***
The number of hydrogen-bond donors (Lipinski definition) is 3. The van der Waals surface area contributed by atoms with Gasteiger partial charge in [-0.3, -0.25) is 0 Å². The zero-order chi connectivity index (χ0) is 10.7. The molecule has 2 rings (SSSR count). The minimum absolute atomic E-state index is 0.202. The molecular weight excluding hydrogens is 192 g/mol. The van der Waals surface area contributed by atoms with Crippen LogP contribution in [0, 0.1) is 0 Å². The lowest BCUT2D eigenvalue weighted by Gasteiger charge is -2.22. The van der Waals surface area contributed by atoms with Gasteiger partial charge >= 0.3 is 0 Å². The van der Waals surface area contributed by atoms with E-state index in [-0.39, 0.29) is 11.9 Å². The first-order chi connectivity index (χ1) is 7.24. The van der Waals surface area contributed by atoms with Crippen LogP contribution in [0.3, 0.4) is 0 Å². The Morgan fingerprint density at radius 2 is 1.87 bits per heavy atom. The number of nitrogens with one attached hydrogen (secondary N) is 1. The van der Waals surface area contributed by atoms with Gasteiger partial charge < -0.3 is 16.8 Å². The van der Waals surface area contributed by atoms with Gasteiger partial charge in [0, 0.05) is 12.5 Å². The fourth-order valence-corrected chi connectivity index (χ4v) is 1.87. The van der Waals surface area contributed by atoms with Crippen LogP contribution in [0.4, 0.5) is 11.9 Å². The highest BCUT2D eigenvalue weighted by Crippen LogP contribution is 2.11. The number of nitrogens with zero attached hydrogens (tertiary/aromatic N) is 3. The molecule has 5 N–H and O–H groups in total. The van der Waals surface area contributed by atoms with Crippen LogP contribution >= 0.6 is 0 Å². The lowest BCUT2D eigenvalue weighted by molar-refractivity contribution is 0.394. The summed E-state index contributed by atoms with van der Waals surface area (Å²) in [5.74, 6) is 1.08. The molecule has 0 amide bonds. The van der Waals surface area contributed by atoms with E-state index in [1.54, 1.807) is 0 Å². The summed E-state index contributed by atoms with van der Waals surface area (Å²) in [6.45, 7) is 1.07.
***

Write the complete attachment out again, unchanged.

The number of hydrogen-bond donors (Lipinski definition) is 3. The van der Waals surface area contributed by atoms with Gasteiger partial charge in [-0.3, -0.25) is 0 Å². The zero-order chi connectivity index (χ0) is 10.7. The molecule has 2 rings (SSSR count). The minimum absolute atomic E-state index is 0.202. The molecular weight excluding hydrogens is 192 g/mol. The van der Waals surface area contributed by atoms with Crippen LogP contribution in [0, 0.1) is 0 Å². The lowest BCUT2D eigenvalue weighted by Gasteiger charge is -2.22. The van der Waals surface area contributed by atoms with Gasteiger partial charge >= 0.3 is 0 Å². The van der Waals surface area contributed by atoms with E-state index in [-0.39, 0.29) is 11.9 Å². The first-order chi connectivity index (χ1) is 7.24. The van der Waals surface area contributed by atoms with Crippen LogP contribution in [0.3, 0.4) is 0 Å². The Morgan fingerprint density at radius 2 is 1.87 bits per heavy atom. The number of nitrogens with one attached hydrogen (secondary N) is 1. The van der Waals surface area contributed by atoms with Gasteiger partial charge < -0.3 is 16.8 Å². The van der Waals surface area contributed by atoms with Gasteiger partial charge in [0, 0.05) is 12.5 Å². The fourth-order valence-corrected chi connectivity index (χ4v) is 1.87. The van der Waals surface area contributed by atoms with Crippen LogP contribution in [0.4, 0.5) is 11.9 Å². The highest BCUT2D eigenvalue weighted by Crippen LogP contribution is 2.11. The number of nitrogens with zero attached hydrogens (tertiary/aromatic N) is 3. The molecule has 5 N–H and O–H groups in total. The van der Waals surface area contributed by atoms with Crippen LogP contribution >= 0.6 is 0 Å². The lowest BCUT2D eigenvalue weighted by molar-refractivity contribution is 0.394. The summed E-state index contributed by atoms with van der Waals surface area (Å²) in [5.74, 6) is 1.08. The molecule has 0 amide bonds. The van der Waals surface area contributed by atoms with E-state index in [1.54, 1.807) is 0 Å². The summed E-state index contributed by atoms with van der Waals surface area (Å²) in [6.45, 7) is 1.07.